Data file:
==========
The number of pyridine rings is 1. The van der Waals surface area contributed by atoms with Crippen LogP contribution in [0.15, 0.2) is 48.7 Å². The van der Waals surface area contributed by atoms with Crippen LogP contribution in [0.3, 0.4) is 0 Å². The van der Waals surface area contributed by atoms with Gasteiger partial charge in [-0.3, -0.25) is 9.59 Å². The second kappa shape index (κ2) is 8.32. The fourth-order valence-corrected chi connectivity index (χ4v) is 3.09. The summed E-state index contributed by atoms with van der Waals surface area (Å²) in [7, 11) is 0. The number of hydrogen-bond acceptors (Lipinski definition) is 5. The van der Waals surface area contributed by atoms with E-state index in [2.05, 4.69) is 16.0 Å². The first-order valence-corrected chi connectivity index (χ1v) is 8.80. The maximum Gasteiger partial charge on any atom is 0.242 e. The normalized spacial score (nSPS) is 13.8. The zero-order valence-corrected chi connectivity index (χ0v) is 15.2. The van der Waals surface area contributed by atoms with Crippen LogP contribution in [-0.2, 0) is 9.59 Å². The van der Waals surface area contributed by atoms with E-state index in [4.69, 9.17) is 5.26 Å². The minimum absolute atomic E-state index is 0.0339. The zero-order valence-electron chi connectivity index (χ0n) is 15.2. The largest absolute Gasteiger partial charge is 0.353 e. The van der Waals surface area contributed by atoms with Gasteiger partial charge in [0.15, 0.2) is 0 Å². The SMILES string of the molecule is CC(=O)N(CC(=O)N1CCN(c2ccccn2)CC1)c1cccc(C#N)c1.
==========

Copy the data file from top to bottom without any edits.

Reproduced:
The number of pyridine rings is 1. The van der Waals surface area contributed by atoms with Crippen LogP contribution in [0.15, 0.2) is 48.7 Å². The van der Waals surface area contributed by atoms with Crippen LogP contribution in [0.3, 0.4) is 0 Å². The van der Waals surface area contributed by atoms with Gasteiger partial charge in [-0.3, -0.25) is 9.59 Å². The second kappa shape index (κ2) is 8.32. The fourth-order valence-corrected chi connectivity index (χ4v) is 3.09. The summed E-state index contributed by atoms with van der Waals surface area (Å²) in [7, 11) is 0. The number of hydrogen-bond acceptors (Lipinski definition) is 5. The van der Waals surface area contributed by atoms with E-state index in [2.05, 4.69) is 16.0 Å². The first-order valence-corrected chi connectivity index (χ1v) is 8.80. The maximum Gasteiger partial charge on any atom is 0.242 e. The normalized spacial score (nSPS) is 13.8. The zero-order valence-corrected chi connectivity index (χ0v) is 15.2. The van der Waals surface area contributed by atoms with Crippen LogP contribution in [-0.2, 0) is 9.59 Å². The van der Waals surface area contributed by atoms with E-state index in [4.69, 9.17) is 5.26 Å². The minimum absolute atomic E-state index is 0.0339. The zero-order valence-electron chi connectivity index (χ0n) is 15.2. The largest absolute Gasteiger partial charge is 0.353 e. The van der Waals surface area contributed by atoms with Gasteiger partial charge in [0.15, 0.2) is 0 Å². The SMILES string of the molecule is CC(=O)N(CC(=O)N1CCN(c2ccccn2)CC1)c1cccc(C#N)c1.